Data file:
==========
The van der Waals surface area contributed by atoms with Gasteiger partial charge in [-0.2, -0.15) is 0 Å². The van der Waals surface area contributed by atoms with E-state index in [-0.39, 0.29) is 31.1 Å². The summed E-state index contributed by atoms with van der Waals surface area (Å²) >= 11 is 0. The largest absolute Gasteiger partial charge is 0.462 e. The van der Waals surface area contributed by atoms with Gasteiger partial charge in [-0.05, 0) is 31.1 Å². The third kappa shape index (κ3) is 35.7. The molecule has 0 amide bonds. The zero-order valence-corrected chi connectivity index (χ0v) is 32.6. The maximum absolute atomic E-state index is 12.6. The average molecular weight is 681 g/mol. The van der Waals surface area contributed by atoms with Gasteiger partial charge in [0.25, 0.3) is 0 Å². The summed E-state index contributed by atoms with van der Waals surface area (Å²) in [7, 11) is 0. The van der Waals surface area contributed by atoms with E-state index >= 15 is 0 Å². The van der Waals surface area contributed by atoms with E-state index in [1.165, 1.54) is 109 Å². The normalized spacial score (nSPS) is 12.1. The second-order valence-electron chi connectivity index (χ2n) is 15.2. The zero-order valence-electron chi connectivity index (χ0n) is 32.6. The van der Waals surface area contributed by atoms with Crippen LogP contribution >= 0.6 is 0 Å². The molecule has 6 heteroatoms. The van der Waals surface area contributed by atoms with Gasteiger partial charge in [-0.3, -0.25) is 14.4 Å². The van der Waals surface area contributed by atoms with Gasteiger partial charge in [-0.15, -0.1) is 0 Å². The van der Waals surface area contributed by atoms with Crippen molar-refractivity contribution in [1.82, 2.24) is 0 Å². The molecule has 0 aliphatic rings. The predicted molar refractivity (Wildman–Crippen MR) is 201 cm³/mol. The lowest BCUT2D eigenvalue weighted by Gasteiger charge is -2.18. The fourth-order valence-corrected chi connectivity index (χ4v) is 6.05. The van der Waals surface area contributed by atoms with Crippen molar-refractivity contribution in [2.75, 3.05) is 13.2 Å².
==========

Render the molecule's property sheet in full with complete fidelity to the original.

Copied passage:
The van der Waals surface area contributed by atoms with Gasteiger partial charge in [-0.2, -0.15) is 0 Å². The van der Waals surface area contributed by atoms with E-state index in [-0.39, 0.29) is 31.1 Å². The summed E-state index contributed by atoms with van der Waals surface area (Å²) >= 11 is 0. The largest absolute Gasteiger partial charge is 0.462 e. The van der Waals surface area contributed by atoms with Gasteiger partial charge in [-0.05, 0) is 31.1 Å². The third kappa shape index (κ3) is 35.7. The molecule has 0 amide bonds. The zero-order valence-corrected chi connectivity index (χ0v) is 32.6. The maximum absolute atomic E-state index is 12.6. The average molecular weight is 681 g/mol. The van der Waals surface area contributed by atoms with Gasteiger partial charge in [0.25, 0.3) is 0 Å². The summed E-state index contributed by atoms with van der Waals surface area (Å²) in [7, 11) is 0. The van der Waals surface area contributed by atoms with E-state index >= 15 is 0 Å². The van der Waals surface area contributed by atoms with E-state index in [1.165, 1.54) is 109 Å². The normalized spacial score (nSPS) is 12.1. The second-order valence-electron chi connectivity index (χ2n) is 15.2. The zero-order valence-electron chi connectivity index (χ0n) is 32.6. The van der Waals surface area contributed by atoms with Crippen LogP contribution >= 0.6 is 0 Å². The molecule has 6 heteroatoms. The van der Waals surface area contributed by atoms with Gasteiger partial charge in [-0.3, -0.25) is 14.4 Å². The van der Waals surface area contributed by atoms with Gasteiger partial charge in [-0.15, -0.1) is 0 Å². The van der Waals surface area contributed by atoms with Crippen molar-refractivity contribution in [1.82, 2.24) is 0 Å². The molecule has 0 aliphatic rings. The predicted molar refractivity (Wildman–Crippen MR) is 201 cm³/mol. The lowest BCUT2D eigenvalue weighted by Gasteiger charge is -2.18. The fourth-order valence-corrected chi connectivity index (χ4v) is 6.05. The van der Waals surface area contributed by atoms with Crippen molar-refractivity contribution in [2.75, 3.05) is 13.2 Å².